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J.W. Eves movie ranch

J. W. Eaves Movie Ranch
By Larry L. Coin

Last October while in Santa Fe, New Mexico, on business, I ran across the J.W. Eaves Movie Ranch, Southeast of town off of Highway 14.  I had the great fortune of being given a “cooks tour” of the movie set.  The four hours that I spent there were the best part of my trip to New Mexico!  So much so, that I want to share my experience and photos with you.

The first production filmed at the ranch was the CBS television series “Empire” (1962) starring Richard Egan and Terry Moore.  The series only ran for a short time before it was canceled.  This didn’t stop J.W. Eaves, he was soon off to Hollywood to solicit the movie folks to produce films at his ranch.  Movies that followed were “Red Sky at Morning” starring Richard Thomas, “Where Angels Go Trouble Follows” and its sequel, “The Trouble with Angels” starring Robert Taylor, Rosalind Russell, Van Johnson, and Stella Stevens.

In 1969, Gene Kelly the famous dancer showed up.  He wanted to make a move called “The Cheyenne Social Club” with James Stewart and Henry Fonda.  This is the only western that Gene Kelly directed and produced.  J.W. and Gene Kelly made a deal that they would split the costs for the movie set.  It was agreed that the buildings would be built full scale and that the replica of the 1800’s western town would remain on the J.W. Eaves Ranch.  The town took five months to build, complete with power lines and roads.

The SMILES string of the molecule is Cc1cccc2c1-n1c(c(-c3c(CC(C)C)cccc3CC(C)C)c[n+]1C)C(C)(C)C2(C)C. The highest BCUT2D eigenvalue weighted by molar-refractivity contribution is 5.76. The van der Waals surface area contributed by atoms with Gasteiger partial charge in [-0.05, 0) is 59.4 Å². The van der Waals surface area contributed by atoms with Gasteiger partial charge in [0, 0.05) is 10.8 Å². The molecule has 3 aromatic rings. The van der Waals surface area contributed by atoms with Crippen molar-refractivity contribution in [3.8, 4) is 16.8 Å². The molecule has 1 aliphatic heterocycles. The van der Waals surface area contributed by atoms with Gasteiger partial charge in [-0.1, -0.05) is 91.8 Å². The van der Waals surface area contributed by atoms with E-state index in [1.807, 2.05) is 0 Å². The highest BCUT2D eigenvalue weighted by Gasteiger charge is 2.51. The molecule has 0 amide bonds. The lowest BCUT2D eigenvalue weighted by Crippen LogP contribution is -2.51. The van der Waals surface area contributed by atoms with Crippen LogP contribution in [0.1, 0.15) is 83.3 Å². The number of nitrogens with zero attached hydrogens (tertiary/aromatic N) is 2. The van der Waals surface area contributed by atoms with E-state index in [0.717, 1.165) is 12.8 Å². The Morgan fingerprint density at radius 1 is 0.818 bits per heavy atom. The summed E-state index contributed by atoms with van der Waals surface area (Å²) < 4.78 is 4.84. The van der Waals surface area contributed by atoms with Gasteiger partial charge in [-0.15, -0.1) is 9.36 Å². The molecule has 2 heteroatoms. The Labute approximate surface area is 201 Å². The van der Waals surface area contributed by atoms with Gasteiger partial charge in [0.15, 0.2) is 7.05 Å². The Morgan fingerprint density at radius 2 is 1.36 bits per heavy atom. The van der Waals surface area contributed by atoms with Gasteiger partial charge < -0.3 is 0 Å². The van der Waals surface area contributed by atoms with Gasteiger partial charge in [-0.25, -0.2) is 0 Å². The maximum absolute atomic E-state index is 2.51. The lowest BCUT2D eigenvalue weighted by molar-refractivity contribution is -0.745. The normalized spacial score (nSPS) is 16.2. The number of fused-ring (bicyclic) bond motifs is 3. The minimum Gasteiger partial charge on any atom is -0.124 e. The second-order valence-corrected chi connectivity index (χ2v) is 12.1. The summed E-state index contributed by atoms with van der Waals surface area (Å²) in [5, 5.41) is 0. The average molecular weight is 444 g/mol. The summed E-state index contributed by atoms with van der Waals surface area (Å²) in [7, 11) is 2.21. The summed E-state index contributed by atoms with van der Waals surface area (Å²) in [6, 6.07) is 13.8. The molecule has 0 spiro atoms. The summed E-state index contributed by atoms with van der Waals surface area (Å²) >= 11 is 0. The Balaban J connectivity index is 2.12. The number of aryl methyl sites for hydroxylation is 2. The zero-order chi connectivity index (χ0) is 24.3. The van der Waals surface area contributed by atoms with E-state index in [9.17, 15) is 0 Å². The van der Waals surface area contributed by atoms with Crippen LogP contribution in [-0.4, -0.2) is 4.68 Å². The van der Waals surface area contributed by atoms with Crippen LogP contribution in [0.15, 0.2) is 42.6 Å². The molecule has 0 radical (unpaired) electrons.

Over 250 movies and TV commercials have been filmed at the J.W. Eaves Movie Ranch since it was founded in 1962.  Some of the famous movies filmed there were:  “Chisum,” “Easy Rider,” “Every Which Way But Loose,” “The Gunfight”, “Lonesome Dove,” “The Cowboys”, “Silverado,” “Whatt Earp,” and “Young Guns II,” just to name a few.

So come, walk the old western streets’ of the J.W. Eaves Movie Ranch with me; visit the saloons, the dancehall, the bank, the jail and the mercantile.  As you walk the board walk, keep in mind that you are walking in the steps of some of Hollywood Legends, such as, John Wayne, Jimmy Stewart, Henry Fonda, Johnny Cash, Kirt Douglass, Clint Eastwood, Jack Nicholson, Kevin Costner, Emilio Estevez, Kiefer Sutherland, Charlie Sheen, Lou Diamond Philips and others.

Click on Photo to Enlarge

J. W. Eves Movie Ranch Photos
J. W. Eves Movie Ranch Photos
J. W. Eves Movie Ranch Photos
J. W. Eves Movie Ranch Photos
J. W. Eves Movie Ranch Photos
J. W. Eves Movie Ranch Photos
J. W. Eves Movie Ranch Photos
J. W. Eves Movie Ranch Photos
J. W. Eves Movie Ranch Photos
J. W. Eves Movie Ranch Photos
J. W. Eves Movie Ranch Photos
J. W. Eves Movie Ranch Photos
J. W. Eves Movie Ranch Photos
J. W. Eves Movie Ranch Photos
J. W. Eves Movie Ranch Photos


                                                   J. W. Eaves